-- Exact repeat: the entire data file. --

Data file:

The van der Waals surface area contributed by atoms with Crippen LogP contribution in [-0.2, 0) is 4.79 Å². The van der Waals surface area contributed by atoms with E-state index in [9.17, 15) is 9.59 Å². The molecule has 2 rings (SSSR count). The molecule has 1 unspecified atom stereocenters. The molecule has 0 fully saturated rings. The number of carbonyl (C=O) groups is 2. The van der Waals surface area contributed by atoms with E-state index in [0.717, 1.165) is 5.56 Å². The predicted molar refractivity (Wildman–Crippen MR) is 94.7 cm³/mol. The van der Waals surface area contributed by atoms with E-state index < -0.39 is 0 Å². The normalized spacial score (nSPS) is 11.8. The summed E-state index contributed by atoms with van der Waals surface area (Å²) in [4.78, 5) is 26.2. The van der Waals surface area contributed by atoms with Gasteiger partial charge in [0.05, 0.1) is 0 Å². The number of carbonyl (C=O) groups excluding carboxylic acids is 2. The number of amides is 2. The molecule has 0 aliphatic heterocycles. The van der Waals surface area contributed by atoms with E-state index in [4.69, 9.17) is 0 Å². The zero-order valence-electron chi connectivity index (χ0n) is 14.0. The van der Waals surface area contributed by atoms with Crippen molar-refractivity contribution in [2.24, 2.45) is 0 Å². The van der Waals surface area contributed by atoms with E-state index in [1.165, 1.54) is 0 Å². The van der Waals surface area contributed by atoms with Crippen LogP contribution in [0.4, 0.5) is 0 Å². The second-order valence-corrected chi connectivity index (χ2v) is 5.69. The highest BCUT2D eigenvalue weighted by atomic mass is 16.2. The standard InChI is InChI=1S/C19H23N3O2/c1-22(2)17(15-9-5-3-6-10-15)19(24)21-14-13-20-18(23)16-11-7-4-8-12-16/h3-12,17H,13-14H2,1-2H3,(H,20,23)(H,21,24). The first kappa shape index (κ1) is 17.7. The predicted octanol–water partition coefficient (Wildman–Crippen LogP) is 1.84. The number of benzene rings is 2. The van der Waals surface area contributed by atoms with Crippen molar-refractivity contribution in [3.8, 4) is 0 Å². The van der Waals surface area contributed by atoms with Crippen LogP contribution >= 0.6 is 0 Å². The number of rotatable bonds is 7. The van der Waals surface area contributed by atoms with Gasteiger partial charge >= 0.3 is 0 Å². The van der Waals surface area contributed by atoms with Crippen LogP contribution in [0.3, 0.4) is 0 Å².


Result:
The van der Waals surface area contributed by atoms with Crippen LogP contribution in [-0.2, 0) is 4.79 Å². The van der Waals surface area contributed by atoms with E-state index in [9.17, 15) is 9.59 Å². The molecule has 2 rings (SSSR count). The molecule has 1 unspecified atom stereocenters. The molecule has 0 fully saturated rings. The number of carbonyl (C=O) groups is 2. The van der Waals surface area contributed by atoms with E-state index in [0.717, 1.165) is 5.56 Å². The predicted molar refractivity (Wildman–Crippen MR) is 94.7 cm³/mol. The van der Waals surface area contributed by atoms with E-state index < -0.39 is 0 Å². The normalized spacial score (nSPS) is 11.8. The summed E-state index contributed by atoms with van der Waals surface area (Å²) in [4.78, 5) is 26.2. The van der Waals surface area contributed by atoms with Gasteiger partial charge in [0.05, 0.1) is 0 Å². The number of carbonyl (C=O) groups excluding carboxylic acids is 2. The number of amides is 2. The molecule has 0 aliphatic heterocycles. The van der Waals surface area contributed by atoms with E-state index in [4.69, 9.17) is 0 Å². The zero-order valence-electron chi connectivity index (χ0n) is 14.0. The van der Waals surface area contributed by atoms with Crippen molar-refractivity contribution in [2.24, 2.45) is 0 Å². The van der Waals surface area contributed by atoms with E-state index in [1.165, 1.54) is 0 Å². The van der Waals surface area contributed by atoms with Crippen LogP contribution in [0.4, 0.5) is 0 Å². The second-order valence-corrected chi connectivity index (χ2v) is 5.69. The highest BCUT2D eigenvalue weighted by atomic mass is 16.2. The standard InChI is InChI=1S/C19H23N3O2/c1-22(2)17(15-9-5-3-6-10-15)19(24)21-14-13-20-18(23)16-11-7-4-8-12-16/h3-12,17H,13-14H2,1-2H3,(H,20,23)(H,21,24). The first kappa shape index (κ1) is 17.7. The predicted octanol–water partition coefficient (Wildman–Crippen LogP) is 1.84. The number of benzene rings is 2. The van der Waals surface area contributed by atoms with Crippen molar-refractivity contribution in [3.8, 4) is 0 Å². The van der Waals surface area contributed by atoms with Crippen LogP contribution >= 0.6 is 0 Å². The number of rotatable bonds is 7. The van der Waals surface area contributed by atoms with Gasteiger partial charge >= 0.3 is 0 Å². The van der Waals surface area contributed by atoms with Crippen LogP contribution in [0.3, 0.4) is 0 Å².